If the above isn’t enough to draw you in this month, maybe that next month promises to be set in Gotham, although I can’t decide if I want to see the implied Batman vs Vampires this implies. Although judging by what I’ve heard about next month, this may get derailed some. I’ll not be giving this away either though.

Justice League Dark #3

Written by Peter Milligan
Art by Mikel Janin
Cover by Ryan Sook

We are still yet to see the team really assemble as yet. Constantine meets up with Zatanna, and there are definite nods towards a shared past, entrenching him further into the New 52 continuity. Deadman is getting considerable panel time, and remains a bit of an arsehole. Shade gets fleshed out a bit more, with a scene happily reminiscing of Event Horizon, or the Shining, although the book isn’t quite the horror opus that this comparison suggests. There is a lot left high up in the air still this month. Hopefully this will all start falling into place, but not so fast as to ruin the pacing that is being established. Assuming a standard six issue story arc there is a lot to fit into the remaining half of the run.

The Savage Hawkman #3

Written by Tony S. Daniel
Art and cover by Philip Tan

I’m undecided about the art, which veers between looking good and sketchy, without a noticeably style change. I realise that didn’t give much idea of what I’m driving at, but if pictures could be fully described with words then I suspect that a) your reviewer would be a lot better at writing these than his is, and b) it’d be unnecessary art.

This issue seems to sadly advance little of the main plot ending depressingly close to its beginning. Between these points the plot does grow so it’s not an entirely filler issue, but it’s perilously close. There is little happening character wise either, which is the real shame, given the conflict shown in issues #1 and #2. As mentioned in the review of Justice League Dark, assuming a 6 issue story arc, then over the next three issues the pacing and story will hopefully see this justified.

Next issue will hopefully see things advance, as I have high hopes for this series. Certainly the cover previews look suitably grand.

Superman #3

Written by George Perez
Breakdowns and cover by George Perez
Art by Jesus Merino

The second book this month to almost not make review, but scrapping through on the benefit of the doubt from Sneak Peak. The opening narrative captions run on far into the issue. There’s a considerable tie into Action Comics and it really embeds Superman in the New 52 version of Metropolis. Told from the viewpoint of a reporters pitch for a new show it neatly touches on some very old and specific clichés, but also puts the spotlight on the dangers that seem to come hand in hand with Superman’s prominent presence within the city.

There’s some almost quietly done character building, before we reach this month’s big bad, which undermines some of the good will the series has built up, with some, for want of a nicer phrase, smack talk, from Superman. Sadly smack talk seems to sum it up perfectly.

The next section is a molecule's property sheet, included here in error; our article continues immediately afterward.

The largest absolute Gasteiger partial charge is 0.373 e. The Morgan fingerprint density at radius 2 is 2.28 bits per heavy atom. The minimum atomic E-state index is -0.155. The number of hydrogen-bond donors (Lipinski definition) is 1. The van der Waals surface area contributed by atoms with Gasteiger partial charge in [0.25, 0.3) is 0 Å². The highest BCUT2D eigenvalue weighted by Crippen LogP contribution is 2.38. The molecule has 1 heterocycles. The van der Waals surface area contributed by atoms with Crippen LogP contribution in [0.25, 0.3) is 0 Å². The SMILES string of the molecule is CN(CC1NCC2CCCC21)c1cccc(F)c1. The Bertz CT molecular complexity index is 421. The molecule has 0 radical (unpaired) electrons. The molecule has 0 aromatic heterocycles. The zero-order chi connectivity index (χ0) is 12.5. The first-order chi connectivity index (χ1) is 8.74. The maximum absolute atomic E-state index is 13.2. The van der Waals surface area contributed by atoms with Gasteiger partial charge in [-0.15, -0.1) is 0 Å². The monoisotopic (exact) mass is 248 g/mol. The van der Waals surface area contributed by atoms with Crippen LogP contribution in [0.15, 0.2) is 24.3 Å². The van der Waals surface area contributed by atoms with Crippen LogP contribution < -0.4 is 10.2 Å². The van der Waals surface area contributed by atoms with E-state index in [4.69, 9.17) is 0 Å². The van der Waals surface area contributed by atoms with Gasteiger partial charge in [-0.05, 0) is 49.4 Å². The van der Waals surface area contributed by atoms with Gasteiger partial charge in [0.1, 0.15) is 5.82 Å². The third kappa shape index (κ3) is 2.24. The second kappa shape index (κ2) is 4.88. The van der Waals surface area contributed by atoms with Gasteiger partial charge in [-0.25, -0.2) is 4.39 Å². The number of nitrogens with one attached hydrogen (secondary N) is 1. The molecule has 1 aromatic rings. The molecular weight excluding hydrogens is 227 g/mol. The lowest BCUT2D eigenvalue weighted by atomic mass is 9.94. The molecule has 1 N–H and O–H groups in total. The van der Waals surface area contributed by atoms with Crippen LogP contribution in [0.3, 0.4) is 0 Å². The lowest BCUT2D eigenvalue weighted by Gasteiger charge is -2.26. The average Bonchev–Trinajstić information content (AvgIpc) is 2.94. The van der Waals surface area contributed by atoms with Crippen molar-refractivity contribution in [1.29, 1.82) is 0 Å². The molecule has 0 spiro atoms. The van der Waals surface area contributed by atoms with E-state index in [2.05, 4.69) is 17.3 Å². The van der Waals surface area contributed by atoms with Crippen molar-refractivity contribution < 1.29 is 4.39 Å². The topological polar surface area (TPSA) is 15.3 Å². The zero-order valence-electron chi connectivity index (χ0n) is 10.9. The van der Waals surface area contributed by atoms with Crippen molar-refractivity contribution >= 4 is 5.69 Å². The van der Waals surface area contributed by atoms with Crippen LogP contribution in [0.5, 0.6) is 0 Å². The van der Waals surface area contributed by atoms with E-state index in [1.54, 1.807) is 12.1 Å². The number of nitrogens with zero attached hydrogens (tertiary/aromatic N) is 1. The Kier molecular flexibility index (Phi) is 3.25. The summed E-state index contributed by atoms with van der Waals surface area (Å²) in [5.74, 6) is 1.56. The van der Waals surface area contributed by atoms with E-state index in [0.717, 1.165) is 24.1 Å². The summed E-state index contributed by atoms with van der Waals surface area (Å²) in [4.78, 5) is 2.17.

As I seem to have said far too often, I hope things improve next month, with the beginnings of some resolution of the over arching plot that has been building behind the big bad of the month.

Teen Titans #3

Written by Scott Lobdell
Art and cover by Brett Booth and Norm Rapmund

There is a fantastic speedster piece of art, which does things in a very different way to Flash, but is just as brilliant. I really enjoyed this issue, although there is a bit of  iffy over sexualising of a teenager, with Wonder Girl in a nurse outfit. Elsewhere we get another new team member introduced, who walks a very thin line between being unlikeable and brilliant, which is an achievement in and of itself I suppose. Batman also appears to have taught Red Robin a thing or two in the undetermined time he was just Robin (see last week’s issue of Nightwing as to why I’m stressing this) . The crowning achievement of the issue is a character that turns up for a single panel, and in four speech bubbles surpasses many others in sheer brilliantness.

Voodoo #3

Written by Ron Marz
Art by Sami Basri and Hendry Prasetya
Cover by John Tyler Christopher

Despite not having any nudity in this month, Voodoo still seems to have sex as a key theme, between dirty truckers, stereotypical gas station owners, two girls who seem to be taking fashion tips off the Dukes of Hazard, and Voodoo herself the issue is fairly rife with it. The high point is Kyle Rayner’s cameo (another continuity headache in the making), with some nice dialogue and Green Lantern constructs that are both fantastically imaginative and very well drawn. On the subject of art, and as I’ve mentioned before in reviews of this series, it is lovely, which probably only serves to emphasis the whole sex theme. There does seem to be a move towards a more robust plot with the final page bring in an unexpected cameo (no, not Flash again).